"I adapt to the changes because I have a passion for this sport," the Real Madrid coach tells UEFA.com as he seeks a record fourth UEFA Champions League crown.
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As he prepares for his unprecedented fifth UEFA Champions League final as a coach, Carlo Ancelotti's place in the competition's history is already secure.
Should Real Madrid beat Liverpool in Paris, the 62-year-old will also become the first coach to win it four times, having done so with AC Milan in 2003 and 2007, and again in his first spell with his current club in 2014.
With a Spanish title already in hand, his famous man-management skills have helped to make his first season back at the Santiago Bernabéu a successful one, but another European crown would make it just that bit sweeter for the Italian, who also won the competition twice as a Milan player.
Ahead of the showpiece on 28 May, Ancelotti spoke to UEFA.com about facing Liverpool, man-management and more.
On final opponents Liverpool
In my career in the Champions League, we have faced each other many times. The first time was in 1984, the final in Rome. I didn’t play because I was injured. Then, in 2005 and 2007, [when Ancelotti was AC Milan coach] and of course, the rivalry was accentuated during the period I worked at Everton. Now, we'll face each other again. They have a great squad, they’re difficult to go up against. They play at a very high level, with great physicality, but it’s a pleasure to play against them in the final.
[In the 2005 decider,] that was the best any team I’ve coached ever played in a final. Unfortunately, in football there is that unpredictability which you can’t control. It’s difficult to explain. It’s difficult to explain how we scored twice in one minute in the 90th minute against [Manchester] City [in the semi-finals]. These things happen, and you have to accept it. You also don’t have to think about it too much. Football always offers [a chance of redemption], and that happened two years later [when AC Milan beat Liverpool in the 2007 final].
On Liverpool's supposed 'revenge' mission
Will Liverpool be out for revenge for the 2018 final loss to Madrid? Real Madrid are also looking for revenge because they lost a final against Liverpool in [the 1981 final in] Paris. I don’t think it [means much]. Two great teams will face each other, and the one with more courage and personality will win at the end.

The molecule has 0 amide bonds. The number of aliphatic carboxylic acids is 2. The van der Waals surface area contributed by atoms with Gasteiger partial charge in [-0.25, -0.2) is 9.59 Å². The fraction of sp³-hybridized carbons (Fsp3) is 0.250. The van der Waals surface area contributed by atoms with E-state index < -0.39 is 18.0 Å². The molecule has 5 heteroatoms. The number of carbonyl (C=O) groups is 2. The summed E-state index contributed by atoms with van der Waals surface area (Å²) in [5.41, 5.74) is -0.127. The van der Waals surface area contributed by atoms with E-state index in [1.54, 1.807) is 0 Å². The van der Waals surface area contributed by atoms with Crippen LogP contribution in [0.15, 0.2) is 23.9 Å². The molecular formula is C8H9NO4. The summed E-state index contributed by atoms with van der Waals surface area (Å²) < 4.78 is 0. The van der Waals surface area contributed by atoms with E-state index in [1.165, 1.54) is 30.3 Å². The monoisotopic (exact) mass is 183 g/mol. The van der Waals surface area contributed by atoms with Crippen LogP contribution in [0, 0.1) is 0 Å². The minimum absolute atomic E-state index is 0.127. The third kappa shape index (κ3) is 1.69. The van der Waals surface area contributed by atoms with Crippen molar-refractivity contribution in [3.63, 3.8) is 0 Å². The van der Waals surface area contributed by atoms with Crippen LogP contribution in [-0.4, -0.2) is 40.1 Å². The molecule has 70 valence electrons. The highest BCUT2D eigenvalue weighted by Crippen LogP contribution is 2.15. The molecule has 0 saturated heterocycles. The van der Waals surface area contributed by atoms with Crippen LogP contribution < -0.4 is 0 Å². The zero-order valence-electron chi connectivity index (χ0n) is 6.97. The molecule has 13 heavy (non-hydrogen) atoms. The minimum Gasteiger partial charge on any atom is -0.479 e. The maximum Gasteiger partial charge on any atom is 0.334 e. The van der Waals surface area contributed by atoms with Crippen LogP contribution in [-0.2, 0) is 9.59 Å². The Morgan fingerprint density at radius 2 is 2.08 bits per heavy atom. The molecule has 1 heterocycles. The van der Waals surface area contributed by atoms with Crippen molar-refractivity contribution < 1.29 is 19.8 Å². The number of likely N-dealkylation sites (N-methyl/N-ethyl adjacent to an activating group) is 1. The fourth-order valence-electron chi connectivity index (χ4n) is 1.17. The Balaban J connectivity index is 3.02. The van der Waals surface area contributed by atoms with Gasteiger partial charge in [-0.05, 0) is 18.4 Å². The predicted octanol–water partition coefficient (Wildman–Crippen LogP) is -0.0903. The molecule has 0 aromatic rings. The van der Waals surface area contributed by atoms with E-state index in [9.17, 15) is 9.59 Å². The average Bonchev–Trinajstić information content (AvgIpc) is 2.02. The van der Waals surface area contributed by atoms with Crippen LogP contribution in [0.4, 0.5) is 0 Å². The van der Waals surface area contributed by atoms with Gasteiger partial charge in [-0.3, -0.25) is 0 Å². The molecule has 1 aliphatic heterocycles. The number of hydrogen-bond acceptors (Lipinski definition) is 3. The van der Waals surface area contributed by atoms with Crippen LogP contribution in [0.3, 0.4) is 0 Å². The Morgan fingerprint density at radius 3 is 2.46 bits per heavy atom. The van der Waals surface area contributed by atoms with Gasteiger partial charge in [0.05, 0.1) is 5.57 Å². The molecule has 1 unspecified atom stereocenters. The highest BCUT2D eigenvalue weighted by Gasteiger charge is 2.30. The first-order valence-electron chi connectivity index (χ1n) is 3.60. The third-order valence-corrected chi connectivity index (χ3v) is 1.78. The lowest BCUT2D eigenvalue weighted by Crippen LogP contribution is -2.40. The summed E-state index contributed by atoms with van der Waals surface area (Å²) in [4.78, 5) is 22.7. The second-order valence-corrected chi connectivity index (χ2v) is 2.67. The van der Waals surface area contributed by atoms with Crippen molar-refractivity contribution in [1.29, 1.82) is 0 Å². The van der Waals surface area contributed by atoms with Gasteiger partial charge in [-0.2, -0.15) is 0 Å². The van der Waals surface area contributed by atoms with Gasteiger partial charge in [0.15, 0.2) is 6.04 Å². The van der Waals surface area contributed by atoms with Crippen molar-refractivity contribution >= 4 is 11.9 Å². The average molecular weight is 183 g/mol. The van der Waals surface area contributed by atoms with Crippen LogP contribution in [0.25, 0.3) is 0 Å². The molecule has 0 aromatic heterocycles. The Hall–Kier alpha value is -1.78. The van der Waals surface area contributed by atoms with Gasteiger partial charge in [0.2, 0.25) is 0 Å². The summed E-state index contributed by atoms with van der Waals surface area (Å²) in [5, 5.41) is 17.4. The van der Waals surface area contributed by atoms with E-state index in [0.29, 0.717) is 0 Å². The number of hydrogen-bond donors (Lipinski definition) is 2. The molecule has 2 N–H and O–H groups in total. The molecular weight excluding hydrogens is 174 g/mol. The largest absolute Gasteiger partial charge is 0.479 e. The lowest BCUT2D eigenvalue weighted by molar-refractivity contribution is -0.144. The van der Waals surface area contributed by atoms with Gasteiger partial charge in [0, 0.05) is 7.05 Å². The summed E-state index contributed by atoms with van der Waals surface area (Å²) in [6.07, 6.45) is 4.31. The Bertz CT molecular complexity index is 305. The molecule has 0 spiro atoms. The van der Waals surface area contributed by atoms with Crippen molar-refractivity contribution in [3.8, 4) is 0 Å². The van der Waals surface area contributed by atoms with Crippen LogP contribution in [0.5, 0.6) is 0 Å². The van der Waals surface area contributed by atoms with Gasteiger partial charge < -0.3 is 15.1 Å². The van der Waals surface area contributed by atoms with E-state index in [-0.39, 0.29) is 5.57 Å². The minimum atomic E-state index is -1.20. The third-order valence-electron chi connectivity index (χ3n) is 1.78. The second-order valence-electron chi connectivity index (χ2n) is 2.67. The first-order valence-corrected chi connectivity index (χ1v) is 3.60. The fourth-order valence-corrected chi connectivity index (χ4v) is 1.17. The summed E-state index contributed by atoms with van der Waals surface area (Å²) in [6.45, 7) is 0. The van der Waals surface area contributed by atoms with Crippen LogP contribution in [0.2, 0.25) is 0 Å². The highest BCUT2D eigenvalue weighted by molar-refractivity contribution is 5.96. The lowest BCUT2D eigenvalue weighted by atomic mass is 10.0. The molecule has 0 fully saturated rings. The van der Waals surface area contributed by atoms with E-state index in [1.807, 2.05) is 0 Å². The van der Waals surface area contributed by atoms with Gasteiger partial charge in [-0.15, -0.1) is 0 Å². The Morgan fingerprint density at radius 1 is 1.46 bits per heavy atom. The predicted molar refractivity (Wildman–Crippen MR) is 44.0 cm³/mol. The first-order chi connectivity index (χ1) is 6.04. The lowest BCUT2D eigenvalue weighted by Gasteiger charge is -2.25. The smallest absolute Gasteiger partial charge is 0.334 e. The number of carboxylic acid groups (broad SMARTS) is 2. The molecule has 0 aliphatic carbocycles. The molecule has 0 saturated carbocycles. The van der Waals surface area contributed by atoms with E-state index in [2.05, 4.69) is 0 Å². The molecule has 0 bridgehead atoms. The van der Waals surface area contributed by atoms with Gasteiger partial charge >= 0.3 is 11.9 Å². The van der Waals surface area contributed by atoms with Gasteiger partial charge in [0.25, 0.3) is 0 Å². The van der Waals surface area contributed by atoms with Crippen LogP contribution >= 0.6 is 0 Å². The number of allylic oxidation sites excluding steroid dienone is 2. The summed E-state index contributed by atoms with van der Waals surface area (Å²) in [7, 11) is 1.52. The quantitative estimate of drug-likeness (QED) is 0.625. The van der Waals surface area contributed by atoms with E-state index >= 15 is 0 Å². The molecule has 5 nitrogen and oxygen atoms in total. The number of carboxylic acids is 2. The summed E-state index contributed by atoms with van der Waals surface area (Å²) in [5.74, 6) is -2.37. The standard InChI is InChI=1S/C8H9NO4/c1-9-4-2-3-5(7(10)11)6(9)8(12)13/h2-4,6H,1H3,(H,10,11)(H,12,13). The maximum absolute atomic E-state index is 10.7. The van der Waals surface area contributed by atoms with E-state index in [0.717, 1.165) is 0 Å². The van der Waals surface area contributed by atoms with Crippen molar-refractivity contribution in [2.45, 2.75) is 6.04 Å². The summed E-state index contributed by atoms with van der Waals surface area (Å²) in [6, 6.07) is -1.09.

Like I said, [Liverpool have] a lot of quality together, with high intensity and good organisation. They’re one of the best teams. [Jürgen Klopp is] a great coach. I have a good relationship with him. [He’s] A great coach who brought some new things to football with the intensity and offensive pressure [of his teams]. He’s doing a great job.
On his consistently good relationships with players
I distinguish between the player and the person. I think showing your true colours is very important when it comes to having a relationship with someone based on respect: what he does and who he is. A player is someone who has the luck to play football, and I have the luck to be a coach. Distinguish between what someone does and who they are.
On reaching his fifth UEFA Champions League final
I’ve thought about it. Yes, many years have passed since the first time. Football has changed, and I was able to adapt to those changes. From the first final in 2003 to today, there have been many changes. They have been positive changes. Football is always a very, very interesting show, and I adapt to the changes because I have a passion for this sport.
What does it feel like to win it? [It feels like] you’ve won the most important competition; you have done your job well. Is it different winning it as a coach than as a player? Well, yes. The feelings, the emotions, are different. They are stronger when you win as a manager. As a player, you are part of a group that wins the trophy, but as a manager you have more responsibilities.